- Download the Guide
- Ontario’s Access and Privacy Legislation
Collecting personal information
- Are school boards limited in the amount or kind of personal information they may collect?
- Does a school board need consent to collect personal information about a student?
- When can a school board collect personal information indirectly?
- Does a school board need to give notice that it is collecting personal information?
- What are the rules for collecting, using, disclosing and requiring the production of Ontario Education Numbers?
- Using and disclosing personal information
- Consent to collect, use and disclose personal information
- Safeguarding and retaining information
Access to information
- How do students and parents access personal information?
- Do individuals have a right to access general records from a school board?
- Do students need to reach a certain age before they can exercise their access rights?
- How does a child’s age affect the parent’s right of access to personal information?
- Do non-custodial parents have a right to access a child’s school records?
- Correction of Personal Information
- Special Topics
What information may be disclosed in an emergency?
Ontario’s access and privacy laws do not stand in the way of the disclosure of vital information in urgent situations. In emergency and other limited circumstances, school boards can – and, in some cases, must – disclose information that would normally be protected by MFIPPA.
When compelling circumstances pose a threat to the health or safety of an individual, a school board may disclose personal information, and consent is not required.43 MFIPPA requires that the individual whose information was disclosed be notified of the disclosure.
School boards should consider all the circumstances before determining whether personal information will be disclosed, including whether the disclosure is necessary to address the threat to health or safety.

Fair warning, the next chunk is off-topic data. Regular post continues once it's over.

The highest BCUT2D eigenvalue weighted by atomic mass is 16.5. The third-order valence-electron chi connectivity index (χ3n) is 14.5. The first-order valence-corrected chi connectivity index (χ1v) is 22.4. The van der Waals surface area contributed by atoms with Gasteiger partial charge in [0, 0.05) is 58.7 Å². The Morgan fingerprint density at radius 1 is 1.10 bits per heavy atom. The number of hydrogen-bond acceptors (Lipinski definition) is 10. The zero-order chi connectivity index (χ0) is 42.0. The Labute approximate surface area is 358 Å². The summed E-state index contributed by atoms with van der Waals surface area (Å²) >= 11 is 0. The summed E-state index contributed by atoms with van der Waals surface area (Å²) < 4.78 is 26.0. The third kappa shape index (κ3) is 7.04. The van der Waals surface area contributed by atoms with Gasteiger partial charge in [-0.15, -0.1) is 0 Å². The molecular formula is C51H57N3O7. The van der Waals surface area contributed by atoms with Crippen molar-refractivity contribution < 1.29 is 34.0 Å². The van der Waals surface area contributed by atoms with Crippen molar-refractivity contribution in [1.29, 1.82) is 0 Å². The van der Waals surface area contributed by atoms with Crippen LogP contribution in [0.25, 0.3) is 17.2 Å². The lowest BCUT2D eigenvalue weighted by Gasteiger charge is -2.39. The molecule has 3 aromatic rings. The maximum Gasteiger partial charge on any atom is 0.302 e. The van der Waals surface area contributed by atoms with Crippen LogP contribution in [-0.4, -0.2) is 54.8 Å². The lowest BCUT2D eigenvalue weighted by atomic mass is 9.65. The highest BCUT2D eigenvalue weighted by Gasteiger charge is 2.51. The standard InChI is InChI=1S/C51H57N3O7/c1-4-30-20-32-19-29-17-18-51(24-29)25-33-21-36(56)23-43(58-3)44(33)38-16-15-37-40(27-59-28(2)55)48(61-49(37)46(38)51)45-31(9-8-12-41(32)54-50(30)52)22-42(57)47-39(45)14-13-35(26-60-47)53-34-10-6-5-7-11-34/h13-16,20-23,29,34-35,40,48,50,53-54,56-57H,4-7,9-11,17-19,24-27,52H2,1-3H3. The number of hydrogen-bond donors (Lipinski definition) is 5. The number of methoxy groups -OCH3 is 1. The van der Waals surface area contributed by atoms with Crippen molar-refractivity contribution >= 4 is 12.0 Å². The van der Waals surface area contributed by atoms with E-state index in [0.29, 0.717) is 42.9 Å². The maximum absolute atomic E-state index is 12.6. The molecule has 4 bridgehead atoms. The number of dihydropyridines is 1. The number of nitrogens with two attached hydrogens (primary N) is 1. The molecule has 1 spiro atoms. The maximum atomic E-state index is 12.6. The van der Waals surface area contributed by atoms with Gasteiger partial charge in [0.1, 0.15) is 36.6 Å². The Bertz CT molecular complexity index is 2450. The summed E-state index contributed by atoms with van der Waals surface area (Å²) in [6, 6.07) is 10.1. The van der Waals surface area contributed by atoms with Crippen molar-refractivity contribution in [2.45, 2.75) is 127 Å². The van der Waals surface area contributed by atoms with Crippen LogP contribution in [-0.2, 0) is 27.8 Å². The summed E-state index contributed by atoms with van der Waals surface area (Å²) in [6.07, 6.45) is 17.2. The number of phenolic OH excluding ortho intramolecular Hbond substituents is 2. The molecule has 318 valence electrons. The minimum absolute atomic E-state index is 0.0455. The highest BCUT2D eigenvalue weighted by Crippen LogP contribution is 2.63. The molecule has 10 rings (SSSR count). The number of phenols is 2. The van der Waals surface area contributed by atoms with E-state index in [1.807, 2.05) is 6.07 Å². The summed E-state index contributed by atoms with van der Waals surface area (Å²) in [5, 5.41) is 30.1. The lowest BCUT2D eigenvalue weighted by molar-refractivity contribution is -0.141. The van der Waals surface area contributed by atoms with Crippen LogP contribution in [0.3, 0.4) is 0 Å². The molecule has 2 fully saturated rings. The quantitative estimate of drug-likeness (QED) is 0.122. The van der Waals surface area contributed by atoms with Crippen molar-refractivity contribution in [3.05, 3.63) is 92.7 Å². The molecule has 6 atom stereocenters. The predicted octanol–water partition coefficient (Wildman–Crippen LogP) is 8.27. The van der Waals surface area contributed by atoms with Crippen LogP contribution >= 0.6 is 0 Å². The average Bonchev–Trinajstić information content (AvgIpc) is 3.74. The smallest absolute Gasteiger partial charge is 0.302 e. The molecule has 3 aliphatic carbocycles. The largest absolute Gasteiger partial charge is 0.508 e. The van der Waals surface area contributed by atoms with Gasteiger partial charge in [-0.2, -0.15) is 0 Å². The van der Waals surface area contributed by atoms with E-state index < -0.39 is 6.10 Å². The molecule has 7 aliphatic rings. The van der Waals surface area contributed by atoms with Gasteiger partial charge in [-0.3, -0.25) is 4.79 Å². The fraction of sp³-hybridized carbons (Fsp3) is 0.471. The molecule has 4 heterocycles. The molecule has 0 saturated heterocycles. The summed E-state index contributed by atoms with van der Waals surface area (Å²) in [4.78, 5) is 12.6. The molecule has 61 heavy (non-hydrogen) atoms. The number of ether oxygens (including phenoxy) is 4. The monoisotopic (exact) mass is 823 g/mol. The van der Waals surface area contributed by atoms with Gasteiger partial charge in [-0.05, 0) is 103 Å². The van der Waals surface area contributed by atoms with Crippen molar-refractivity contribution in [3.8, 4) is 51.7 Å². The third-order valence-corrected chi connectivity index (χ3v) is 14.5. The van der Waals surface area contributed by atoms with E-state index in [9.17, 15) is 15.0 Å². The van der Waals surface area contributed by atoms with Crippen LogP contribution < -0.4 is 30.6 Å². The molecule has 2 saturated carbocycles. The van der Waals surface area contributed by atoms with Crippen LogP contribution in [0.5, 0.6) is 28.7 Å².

|An eighteen-year-old student opens up to her teacher about plans to seriously harm herself, but instructs the teacher not to tell anyone else. The teacher consults with the principal and school psychologist. After carefully considering the situation – including the level of risk and degree of urgency – and weighing various options for responding, they decide to immediately disclose the information to the student’s parents.
This type of disclosure is permitted under MFIPPA, which allows for disclosure without consent in compelling circumstances affecting the health or safety of an individual.
A school board must disclose records to the public or affected individuals if there are reasonable and probable grounds to believe that it is in the public interest to do so, and the record reveals a grave environmental, health or safety hazard to the public.44 This requirement could apply, for example, where a bomb threat or armed individual posed an active threat to students and teachers. Before disclosure in such cases, notice should be given to the individual whose information is to be disclosed only if it is feasible to do so.45 In these types of situations, privacy should never be seen as a barrier to protecting safety.